Michelle told People magazine in October of 2009, “Cute’s good. But cute only lasts for so long, and then it’s, ‘Who are you as a person?’ Don’t look at the bankbook or the title. Look at the heart. Look at the soul. When you’re dating a man, you should always feel good. … You shouldn’t be in a relationship with somebody who doesn’t make you completely happy and make you feel whole.” Can you imagine feeling good with a man who calls other women sluts and prostitutes? Can you imagine wanting to have children with such a man?
Since we know what deep issues Limbaugh has with the President, I’ll offer another role model, albeit a fictional character. The role of the coach on the TV series Friday Night Lights is an excellent example for Rush; and one he should be able to relate to. Here’s a guy who is all traditional man. A sports loving, Texas-living football coach whose wife has supported his career throughout their marriage, and indeed, put his career first. But as the series develops, her career begins to take on a life of its own and he is forced to deal with this. It’s not pretty. He is not perfect. But in the end, grace and love win out over gender roles, and he comes to the party, giving new meaning to the coach’s chant, “Clear eyes, full hearts, can’t lose!”
He shows a new appreciation and respect for his wife, and in doing so, deeply honors their marriage and her sacrifices for him and their family. The coach’s wife reminds him in season three of his responsibilities as a man, “You are a teacher first, and you are a molder of men.” Imagine if Rush Limbaugh had chosen a better path for his talents and fame; one in which he would lead by example. It’s almost enough that Rush serves unwittingly as an example of why his ideas don’t work. He isn’t even a good man professionally. His attitudes enable men to stay angry, lost boys instead of reaching higher. No wonder Rush feels robbed.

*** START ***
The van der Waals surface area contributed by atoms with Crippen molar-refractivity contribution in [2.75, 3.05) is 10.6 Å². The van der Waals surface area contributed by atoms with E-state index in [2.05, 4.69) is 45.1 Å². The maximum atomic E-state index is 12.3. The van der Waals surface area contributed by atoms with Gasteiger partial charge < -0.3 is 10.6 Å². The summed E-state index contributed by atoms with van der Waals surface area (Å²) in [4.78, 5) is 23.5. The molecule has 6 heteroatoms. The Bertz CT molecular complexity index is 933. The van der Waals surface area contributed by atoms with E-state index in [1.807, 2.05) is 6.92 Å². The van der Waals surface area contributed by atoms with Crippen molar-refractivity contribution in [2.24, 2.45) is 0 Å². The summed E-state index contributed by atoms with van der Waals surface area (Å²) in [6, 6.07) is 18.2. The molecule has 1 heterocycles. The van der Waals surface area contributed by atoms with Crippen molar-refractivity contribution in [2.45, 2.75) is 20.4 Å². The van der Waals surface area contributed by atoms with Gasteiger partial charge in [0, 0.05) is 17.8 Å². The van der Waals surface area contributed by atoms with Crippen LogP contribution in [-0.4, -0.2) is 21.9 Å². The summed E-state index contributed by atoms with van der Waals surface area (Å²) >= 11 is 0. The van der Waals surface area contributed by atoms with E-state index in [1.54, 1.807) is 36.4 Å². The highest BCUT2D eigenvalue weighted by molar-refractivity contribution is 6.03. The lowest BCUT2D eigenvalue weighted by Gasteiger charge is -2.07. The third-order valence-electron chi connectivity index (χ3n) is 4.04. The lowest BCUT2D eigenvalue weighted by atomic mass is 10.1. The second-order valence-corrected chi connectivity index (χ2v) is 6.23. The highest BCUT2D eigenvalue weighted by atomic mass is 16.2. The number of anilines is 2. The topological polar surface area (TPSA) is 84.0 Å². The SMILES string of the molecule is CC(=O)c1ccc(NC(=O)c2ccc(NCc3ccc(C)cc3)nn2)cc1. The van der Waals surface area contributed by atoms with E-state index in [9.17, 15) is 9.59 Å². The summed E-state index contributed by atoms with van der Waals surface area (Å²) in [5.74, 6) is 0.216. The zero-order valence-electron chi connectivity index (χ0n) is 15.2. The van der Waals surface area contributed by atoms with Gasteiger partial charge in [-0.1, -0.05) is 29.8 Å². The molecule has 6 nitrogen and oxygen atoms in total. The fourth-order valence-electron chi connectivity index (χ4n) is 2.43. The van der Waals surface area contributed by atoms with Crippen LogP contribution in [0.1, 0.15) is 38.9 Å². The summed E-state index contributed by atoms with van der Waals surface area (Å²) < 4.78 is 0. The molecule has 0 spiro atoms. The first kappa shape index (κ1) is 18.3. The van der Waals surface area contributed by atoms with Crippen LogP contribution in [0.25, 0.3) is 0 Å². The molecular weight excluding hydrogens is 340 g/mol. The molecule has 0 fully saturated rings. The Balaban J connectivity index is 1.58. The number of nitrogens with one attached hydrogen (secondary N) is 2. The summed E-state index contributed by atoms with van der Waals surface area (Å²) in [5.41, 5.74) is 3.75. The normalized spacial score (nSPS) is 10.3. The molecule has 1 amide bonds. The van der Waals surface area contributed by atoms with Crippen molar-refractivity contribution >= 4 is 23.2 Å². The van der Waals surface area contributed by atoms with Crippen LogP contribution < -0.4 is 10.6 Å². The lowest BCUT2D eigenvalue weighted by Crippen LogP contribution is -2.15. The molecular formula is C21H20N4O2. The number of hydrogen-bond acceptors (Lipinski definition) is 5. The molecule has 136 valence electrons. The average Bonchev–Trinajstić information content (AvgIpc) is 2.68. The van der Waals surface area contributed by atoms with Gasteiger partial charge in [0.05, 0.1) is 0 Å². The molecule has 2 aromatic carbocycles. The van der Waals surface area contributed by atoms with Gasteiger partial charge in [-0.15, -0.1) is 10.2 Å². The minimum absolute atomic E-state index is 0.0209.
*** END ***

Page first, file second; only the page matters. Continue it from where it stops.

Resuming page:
Rush needs to stop getting so hung up on feminism allegedly stealing his masculinity. Feminism didn’t steal his masculinity. The real truth is that men like Rush refuse to embrace the better side of their masculine role. He could have chosen to be a man of honor and integrity; a man who defends the vulnerable, is a role model for young boys, and through his love for his partner, grows into a deeper understanding of what equality means to a woman.
Equality does not mean being the same; it does not need to rob men like Rush of their manhood. American feminism has been reduced by the media to the notion that women are equal because/if they are just like men. This is inherently flawed for obvious reasons; for starters, biologically, women are not just like men. Women can have babies, and in the animal kingdom, the female who gives birth requires certain things for her offspring. Translating this to an evolved, modern relationship can be tough, but a lot of people do it.
They do it because they love more than they fear.